I would never have exchanged a single word with physicist Albert Michelson, the Master of Light, if I had not been brought up in western Montana, where all my generation spent more time in what were then called card-and-billiard parlors than in school or at home. In the early part of this century, the card-and-billiard emporium was “the home away from home,” and home was only where we ate and slept. Usually, the first table was the billiard table, because in Montana billiards was thought of as the sport of the upper class and was played only by the town’s best barbers and the one vice president of the bank. Then came three pool tables with dead cushions and concrete balls that hairy loggers hit so hard they jumped off the tables. At the rear, enthroned by several steps as at the Quadrangle Club, was the card room, in the center of which was the poker table under an enormous green shade. In the glare of the circle of light were always two or three poker players trying to look clumsy. They were housemen or “shills” waiting for some lumberjack to drop by who had just cashed his summer’s check. If you were any good at cards yourself, you could see it was hard work for them to look clumsy.
We high-school players were pool players, although we would have liked to be billiard players, if for no other reason than that each billiard player was so elite he had a woman besides a wife, but we could rarely finance our aspirations. It cost twenty-five cents an hour to play billiards, and only ten cents a game for rotation pool and, as any high-school, rotation pool player knows, it is no great trick, when the houseman is not looking, to sneak balls back on the table that have already been sunk and thus to prolong the game.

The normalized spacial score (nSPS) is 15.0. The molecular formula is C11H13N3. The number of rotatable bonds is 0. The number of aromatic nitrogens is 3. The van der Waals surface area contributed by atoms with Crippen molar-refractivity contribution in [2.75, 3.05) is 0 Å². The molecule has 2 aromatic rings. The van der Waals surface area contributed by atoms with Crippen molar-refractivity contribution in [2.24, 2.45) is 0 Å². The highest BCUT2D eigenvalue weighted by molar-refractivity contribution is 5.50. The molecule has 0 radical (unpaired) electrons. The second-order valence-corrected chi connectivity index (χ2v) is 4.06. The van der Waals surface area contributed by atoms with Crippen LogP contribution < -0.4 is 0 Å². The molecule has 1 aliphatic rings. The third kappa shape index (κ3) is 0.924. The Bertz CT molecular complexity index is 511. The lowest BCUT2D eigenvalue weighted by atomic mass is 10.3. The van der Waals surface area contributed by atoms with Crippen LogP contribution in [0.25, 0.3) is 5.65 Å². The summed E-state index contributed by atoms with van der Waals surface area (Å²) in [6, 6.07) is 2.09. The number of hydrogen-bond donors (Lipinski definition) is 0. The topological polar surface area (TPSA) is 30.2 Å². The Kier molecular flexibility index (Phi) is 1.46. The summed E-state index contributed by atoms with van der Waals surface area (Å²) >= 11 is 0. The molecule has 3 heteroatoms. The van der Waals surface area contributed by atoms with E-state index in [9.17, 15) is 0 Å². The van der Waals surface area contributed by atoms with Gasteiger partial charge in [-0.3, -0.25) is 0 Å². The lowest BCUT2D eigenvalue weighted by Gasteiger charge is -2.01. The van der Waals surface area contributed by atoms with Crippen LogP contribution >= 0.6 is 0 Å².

When I came to the University of Chicago as a graduate assistant, I was just as good a billiard player as the number of spare twenty-five-cent pieces I had when I was in high school, and still aspiring to be better, I ate my lunch early to get downstairs and watch the club champion.
Michelson was the best billiard player I have ever seen at the university, and I think I have seen all the really good ones, including the barbers at the Reynolds Club. At first I was somewhat embarrassed to see how good he was, because I did not expect to find any academic type as good at a “man’s sport” as the best we had in western Montana. But the more I thought about it and the more I learned about Michelson, the less surprised I became. Before long, I comforted myself with the question, “Why not? He’s the best head-and-hands man in the world.”
So it wasn’t just billiards I watched when I arrived early every noon to watch Michelson play billiards. I came to watch his hands. This was still in an age which counted men who made machines among its marvels and took for granted that the rest of men could use tools and that women could embroider beautifully. Edison still performed his wonders, but the wonders of Bell and Edison were more or less household utilities. Michelson’s head and hands made machines almost godlike in properties, designed to tell us how it was with the universe. His favorite creation was his interferometer, with which, among other things, he (and later his collaborator, Edward Morley) had performed an experiment that shook the old universe and gave Einstein a big push toward creating a new one with his theory of relativity.
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